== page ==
Women's workforce in India faces an uphill battle

Medha Dutta Yadav
01 Oct 2022
Women's workforce in India faces an uphill battle

New Delhi: As per World Bank data, since the Covid-19 outbreak, female employment in India has dropped down by nine per cent in 2022. This data appears more worrisome when compared to the recent Union Budget statistics that put women’s employability at a healthy 51.44 per cent. What is then stopping Indian women from embracing a professional life?

Of the multiple reasons, an alarming concern is a stress among working women. As the pressure of work increases, its impact on women’s sexual health goes remarkably high, with disorders like Polycystic Ovary Syndrome (PCOS), endometriosis, etc. leading to infertility among working women.

Plum, a pioneer in driving 'inclusion in insurance’, released a report earlier this month around, “The Reproductive and Sexual Health of Working Women”, urging companies to pay attention to unspoken aspects of women’s health that, it says, will lead to greater support for working women resulting in a higher percentage of women workforce.

Women with their dual responsibility of looking after jobs and household put their health on the back foot. Dr Nisha Kapoor, Director and HOD Obstetrics and Gynaecology, Marengo QRG Hospital, Faridabad, says, “Stress at work disturbs the work-life balance and leads to many health issues including sexual health. Hormonal imbalance and lowered immunity induced by stress also contribute to it.”

According to the Indian Society of Assisted Reproduction, infertility currently affects about 10 to 14 per cent of the Indian population, with higher rates in urban areas where one out of six couples is impacted. Nearly 27.5 million couples actively trying to conceive suffer from infertility in India. “Higher incidence in urban couples is mainly because of career-related stress, higher age at which they start planning and also impact of urbanisation on lifestyle such as drinking, smoking, junk foods, lack of regular exercise etc,” says Kapoor.

Sexual well-being of women affected by workplaces is largely an urban problem. Additionally, higher costs of living in urban India can entice young adults to wait until they are financially stable before having a child. This leads to postponement of childbearing and ultimately lower fertility rates or infertility.

Dr Kirty Nahar, Senior Consultant Gynaecologist and Obstetrician, Apollo Hospitals, Ahmedabad, says, “Stress has the potential to impact us physically, emotionally and relationally. It can affect different body systems and cause damage if a person is under chronic stress. Stress can also attack your sex life on many levels. One of the biggest is via hormones. Stress can cause your body to produce a lot of the hormone—cortisol—which can lower your libido. This can mess with your menstrual cycle and run riot with your mood too. The hormones released due to stress can affect metabolism, leading to weight fluctuation. Chronic stress can lead to anxiety and depression.”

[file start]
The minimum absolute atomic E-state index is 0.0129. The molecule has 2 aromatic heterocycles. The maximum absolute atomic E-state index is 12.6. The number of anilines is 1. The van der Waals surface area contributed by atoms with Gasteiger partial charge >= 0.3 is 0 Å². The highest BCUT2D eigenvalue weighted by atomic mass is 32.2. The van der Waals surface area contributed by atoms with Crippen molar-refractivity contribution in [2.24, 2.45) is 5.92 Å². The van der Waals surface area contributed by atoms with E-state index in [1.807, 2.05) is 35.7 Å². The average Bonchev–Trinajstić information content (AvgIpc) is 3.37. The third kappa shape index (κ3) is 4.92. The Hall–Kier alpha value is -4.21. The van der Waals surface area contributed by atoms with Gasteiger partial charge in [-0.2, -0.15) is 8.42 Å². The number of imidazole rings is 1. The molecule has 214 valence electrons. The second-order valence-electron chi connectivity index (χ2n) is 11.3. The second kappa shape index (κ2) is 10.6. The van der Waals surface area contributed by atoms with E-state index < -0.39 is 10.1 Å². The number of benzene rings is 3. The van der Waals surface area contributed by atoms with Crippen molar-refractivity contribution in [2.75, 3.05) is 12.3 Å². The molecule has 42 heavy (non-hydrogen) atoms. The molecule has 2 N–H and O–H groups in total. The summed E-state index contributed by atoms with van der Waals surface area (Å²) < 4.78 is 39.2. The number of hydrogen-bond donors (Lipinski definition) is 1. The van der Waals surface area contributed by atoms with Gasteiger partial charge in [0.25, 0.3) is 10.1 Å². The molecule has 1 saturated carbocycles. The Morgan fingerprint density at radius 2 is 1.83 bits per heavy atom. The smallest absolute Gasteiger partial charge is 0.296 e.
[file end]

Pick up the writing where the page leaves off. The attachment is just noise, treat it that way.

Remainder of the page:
It is not just sexual health that is impacted due to work-related stress that is affecting women and disrupting their work-life balance. Experts are also raising the flag around mental health. According to the National Crime Records Bureau’s Accidental Death and Suicides in India report released in August, the number of deaths by suicide in 2021 registered an increase of over seven per cent from the previous year. Why should this concern us? Of these, 27 per cent of the total suicides—45,026—were among women. Mental health is a silent killer and the lack of awareness and sensitisation regarding the same is only making the issue more difficult to tackle.

What impacts mental health among women?

A study based in India published in the International Journal of Epidemiology highlights three key factors: socio-economic factors, marital and gender disadvantage factors and physical and reproductive health factors. Moreover, India has 0.7 physicians per 1,000 people and only one psychiatrist for every 3,43,000 people. It is likely that this number is even lower for women in India. Further, the stigma women face is life-altering. Even in the case of urban working women, mental health and sexual well-being are both issues that are conveniently brushed under the carpet.

While more and more women are eager to become working professionals today, the impact on mental health and sexual well-being is clipping their wings. Also, women in India combine unpaid work at home with paid employment. This adds to the stress they face, which in turn affects their physical, mental and emotional health. It’s a vicious unending cycle.

What can be done to help?

Regular counselling sessions at work and support from colleagues and family will help address the lacunae to a large extent. Companies need to invest in the sexual health and mental well-being of their women employees. Insurance agencies need to widen the scope to cover these issues. Also, women need to learn to unburden and address their health. These are only small steps, but they can make a world of difference and create a workforce that is healthy and hence more productive.

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